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Ten fine white guys
And now I will post the ten musicians of European descent who’ve had the biggest impact on my life. I exclude Bob Dylan and the Beatles because they’re a bit obvious.

10.Robert Smith of The Cure

Probably the best pop songwriter to come out of the British punk movement. He started out writing brittle new wave (“Killing an Arab”), moved on to moody goth pop (“One Hundred Years,” “Primary”), and by 1985 had stumbled onto a simplistic, bass-heavy songwriting style responsible for some of the best music of the decade (“In Between Days,” “Just Like Heaven,” “Pictures of You”). Got spottier into the 1990s.
Quintessential album: The Head on the Door
Quintessential song: “Just Like Heaven”

9.Danny Elfman of Oingo Boingo

You don’t become a sought-after orchestral composer without an outstanding command of melody. Danny Elfman always had a great sense for hooks, from the early singles (“On the Outside,” “Little Girls”) on. The early Boingo new wave-with-horns style was whittled down into the 1980s, as the band got commissioned to theme major movies (“Weird Science,” “Dead Man’s Party”), and eventually mellowed into adult listening (“Out of Control”). I’m a bit disappointed Elfman hasn’t sung anything since he soundtracked Tim Burton’s “Nightmare before Christmas.”
Quintessential album: Good for Your Soul
Quintessential song: “We Close Our Eyes”

8.Lloyd Cole of Lloyd Cole and the Commotions

I’d say Lloyd Cole has influenced more artists than he’s sold records. He basically gave Matthew Sweet a career, letting him play bass on his 1990 comeback record Don’t Get Weird On Me Babe. And the early Commotions songs (“Rattlesnakes,” “Perfect Skin”) are copied by all kinds of unsuccessful bands, like the Go-Betweens and Teenage Fanclub. But I like his most recent songs (“Past Imperfect,” “No More Love Songs”) best. It’s like he’s internalized the moody pretentious that other artists work at.
Quintessential album: Lloyd Cole
Quintessential song: “No Blue Skies”

7.Neil Tennant of Pet Shop Boys

The modern Cole Porter. A brilliant lyricist who couldn’t be more cynical if he got a degree in it, Tennant is also the best songwriter in the broadly defined genre of “dance music.” The early hits (“West End Girls,” “It’s A Sin”) absolutely shamed bands like Erasure as well as the shitty British invasion popsters like Duran Duran. The long remixes and melancholy hits (“Being Boring,” “Left to My Own Devices”) were slower and more thoughtful. My favorite era came in the early 90s, when they churned out single after brilliant single (“Go West,” “Se a Vida E”) and became a nostalgia act. Never understood why.
Quintessential album: Very
Quintessential song: “Go West”

6.John Linnell of They Might Be Giants

Probably did more to expand the lexicon of pop than anyone on this list. Started out writing about Shriners (“She’s An Angel”), had a hit about a nightlight (“Birdhouse in Your Soul”), stumbled with a song about palindromes (“I Palindrome I”), and sailed into middle age singing childrens’ music (“Bed Bed Bed”).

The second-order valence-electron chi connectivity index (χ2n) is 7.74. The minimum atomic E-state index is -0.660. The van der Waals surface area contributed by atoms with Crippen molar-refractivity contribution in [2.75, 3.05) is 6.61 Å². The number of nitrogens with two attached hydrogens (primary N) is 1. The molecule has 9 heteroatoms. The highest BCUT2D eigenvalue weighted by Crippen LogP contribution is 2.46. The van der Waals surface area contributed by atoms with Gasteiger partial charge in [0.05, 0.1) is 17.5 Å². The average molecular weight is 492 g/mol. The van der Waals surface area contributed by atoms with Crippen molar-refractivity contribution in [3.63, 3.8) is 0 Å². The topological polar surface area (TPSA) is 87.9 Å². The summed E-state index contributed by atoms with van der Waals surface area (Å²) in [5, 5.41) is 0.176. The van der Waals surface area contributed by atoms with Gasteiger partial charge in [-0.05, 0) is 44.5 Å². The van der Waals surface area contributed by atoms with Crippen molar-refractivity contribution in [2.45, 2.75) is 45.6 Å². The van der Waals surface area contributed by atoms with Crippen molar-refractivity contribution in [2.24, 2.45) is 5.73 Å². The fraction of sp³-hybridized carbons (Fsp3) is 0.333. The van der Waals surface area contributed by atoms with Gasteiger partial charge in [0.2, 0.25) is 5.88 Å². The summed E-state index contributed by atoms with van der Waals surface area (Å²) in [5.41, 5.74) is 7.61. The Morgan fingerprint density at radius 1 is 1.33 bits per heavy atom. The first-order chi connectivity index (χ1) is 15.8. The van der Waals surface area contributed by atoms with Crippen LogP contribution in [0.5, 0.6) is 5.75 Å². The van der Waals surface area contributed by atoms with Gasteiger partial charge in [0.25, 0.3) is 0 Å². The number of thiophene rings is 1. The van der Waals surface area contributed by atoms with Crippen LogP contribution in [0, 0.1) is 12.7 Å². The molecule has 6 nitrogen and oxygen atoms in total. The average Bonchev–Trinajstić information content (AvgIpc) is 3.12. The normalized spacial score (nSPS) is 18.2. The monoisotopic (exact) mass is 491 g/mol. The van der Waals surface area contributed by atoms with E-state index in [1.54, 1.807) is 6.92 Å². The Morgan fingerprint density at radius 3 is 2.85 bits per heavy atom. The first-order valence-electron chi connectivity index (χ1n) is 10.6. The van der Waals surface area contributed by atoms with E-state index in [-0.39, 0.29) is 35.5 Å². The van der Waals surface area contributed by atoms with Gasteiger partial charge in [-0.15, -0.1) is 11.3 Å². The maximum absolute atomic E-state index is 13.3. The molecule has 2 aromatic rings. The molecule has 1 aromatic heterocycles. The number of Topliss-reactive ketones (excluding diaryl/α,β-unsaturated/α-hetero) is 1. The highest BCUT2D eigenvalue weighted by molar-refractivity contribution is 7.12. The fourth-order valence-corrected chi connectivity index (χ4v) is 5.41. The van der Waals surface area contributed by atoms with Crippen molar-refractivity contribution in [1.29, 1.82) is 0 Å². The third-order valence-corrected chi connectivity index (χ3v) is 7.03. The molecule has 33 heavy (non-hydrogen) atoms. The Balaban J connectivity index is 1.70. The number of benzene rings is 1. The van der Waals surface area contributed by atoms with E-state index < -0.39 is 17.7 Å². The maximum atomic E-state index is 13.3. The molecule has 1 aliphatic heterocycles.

Quintessential album: Lincoln
Quintessential song: “The End of the Tour”

5.Peter Gabriel of Genesis

I was born in 1981, so of course my first exposure to him was “In Your Eyes.” But that’s an excellent song. None of Gabriel’s goofy transglobalism would work if he didn’t write wonderful songs with weird, beguiling melodies. His later period is dominated by bassist/deity Tony Levin (“Red Rain,” “Come Talk to Me”), but his early, prog rock songs (“Solsbury Hill,” “Games Without Frontiers”) display what he can do without a crutch.
Quintessential album: So
Quintessential song: “San Jacinto”

4.Mark Mothersbaugh of Devo

I got into an argument at Dr. Wax about this. The clerk swore that the early, punk Devo records (“Mongoloid,” “Jocko Homo”) were best, and the rest was pop crap. I disagreed. Not only do the hits rule (“Whip It,” “Girl U Want”), but the later MTV songs (“Shout,” “Through Being Cool”) rule beyond their reputation. No one could cut up the typical pop song and make it work like Mothersbaugh.
Quintessential album: Freedom of Choice
Quintessential song: “Snowball”

3.Alice Cooper of Alice Cooper

Do not believe the Pravda line on this guy. He did NOT stop being worthwhile after the Alice Cooper Band (“School’s Out,” “Under My Wheels”) broke up and he stole their name. His early solo records are brilliant, filthy, sleazy rock (“Cold Ethyl,” “Go to Hell”), and his strangely affecting ballads (“Only Women Bleed,” “How You Gonna See Me Now?”) are as good as anything else from that decade. OK, he lost it in the 1980s. Arguably.
Quintessential album: From the Inside
Quintessential song: “(We’re All) Clones”

2.Lou Reed of The Velvet Underground

As a fellow moody bastard who doesn’t take much seriously, I think his songs mean more to me than anyone else’s. This is unhealthy, but I already knew that.
Quintessential album: New York
Quintessential song: “Coney Island Baby”

1.Bob Pollard of Guided by Voices

I have no idea what he’s singing about, except for “Gold Star for Robot Boy,” because I asked him about that. I just know he writes more classic songs in a month than the Strokes have in a career.
Quintessential album: Bee Thousand
Quintessential song: “Tractor Rape Chain”

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